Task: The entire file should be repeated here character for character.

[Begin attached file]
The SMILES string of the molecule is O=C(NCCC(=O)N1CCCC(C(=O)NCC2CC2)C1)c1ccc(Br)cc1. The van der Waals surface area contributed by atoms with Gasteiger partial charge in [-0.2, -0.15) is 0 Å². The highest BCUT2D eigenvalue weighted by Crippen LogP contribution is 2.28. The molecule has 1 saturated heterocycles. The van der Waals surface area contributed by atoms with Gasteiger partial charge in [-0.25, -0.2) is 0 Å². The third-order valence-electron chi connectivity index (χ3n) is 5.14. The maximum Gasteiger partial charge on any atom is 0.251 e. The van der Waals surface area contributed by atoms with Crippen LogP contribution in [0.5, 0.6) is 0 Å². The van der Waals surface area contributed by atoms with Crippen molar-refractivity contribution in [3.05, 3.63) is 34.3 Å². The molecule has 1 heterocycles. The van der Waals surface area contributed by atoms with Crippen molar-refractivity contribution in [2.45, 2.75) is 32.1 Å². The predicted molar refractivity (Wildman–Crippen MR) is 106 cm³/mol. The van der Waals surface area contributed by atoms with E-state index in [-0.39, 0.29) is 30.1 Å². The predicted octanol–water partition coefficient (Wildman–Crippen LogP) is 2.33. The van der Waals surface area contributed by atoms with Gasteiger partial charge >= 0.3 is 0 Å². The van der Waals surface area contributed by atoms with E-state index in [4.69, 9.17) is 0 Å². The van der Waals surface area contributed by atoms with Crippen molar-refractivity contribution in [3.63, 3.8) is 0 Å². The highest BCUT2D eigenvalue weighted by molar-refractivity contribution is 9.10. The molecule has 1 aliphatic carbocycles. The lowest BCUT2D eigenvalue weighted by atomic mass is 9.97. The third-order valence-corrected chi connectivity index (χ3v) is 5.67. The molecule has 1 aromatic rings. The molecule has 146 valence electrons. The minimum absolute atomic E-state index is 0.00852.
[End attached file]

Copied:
The SMILES string of the molecule is O=C(NCCC(=O)N1CCCC(C(=O)NCC2CC2)C1)c1ccc(Br)cc1. The van der Waals surface area contributed by atoms with Gasteiger partial charge in [-0.2, -0.15) is 0 Å². The highest BCUT2D eigenvalue weighted by Crippen LogP contribution is 2.28. The molecule has 1 saturated heterocycles. The van der Waals surface area contributed by atoms with Gasteiger partial charge in [-0.25, -0.2) is 0 Å². The third-order valence-electron chi connectivity index (χ3n) is 5.14. The maximum Gasteiger partial charge on any atom is 0.251 e. The van der Waals surface area contributed by atoms with Crippen LogP contribution in [0.5, 0.6) is 0 Å². The van der Waals surface area contributed by atoms with Crippen molar-refractivity contribution in [3.05, 3.63) is 34.3 Å². The molecule has 1 heterocycles. The van der Waals surface area contributed by atoms with Crippen molar-refractivity contribution in [2.45, 2.75) is 32.1 Å². The predicted molar refractivity (Wildman–Crippen MR) is 106 cm³/mol. The van der Waals surface area contributed by atoms with E-state index in [-0.39, 0.29) is 30.1 Å². The predicted octanol–water partition coefficient (Wildman–Crippen LogP) is 2.33. The van der Waals surface area contributed by atoms with Gasteiger partial charge >= 0.3 is 0 Å². The van der Waals surface area contributed by atoms with E-state index in [4.69, 9.17) is 0 Å². The van der Waals surface area contributed by atoms with Crippen molar-refractivity contribution in [3.63, 3.8) is 0 Å². The highest BCUT2D eigenvalue weighted by molar-refractivity contribution is 9.10. The molecule has 1 aliphatic carbocycles. The lowest BCUT2D eigenvalue weighted by atomic mass is 9.97. The third-order valence-corrected chi connectivity index (χ3v) is 5.67. The molecule has 1 aromatic rings. The molecule has 146 valence electrons. The minimum absolute atomic E-state index is 0.00852.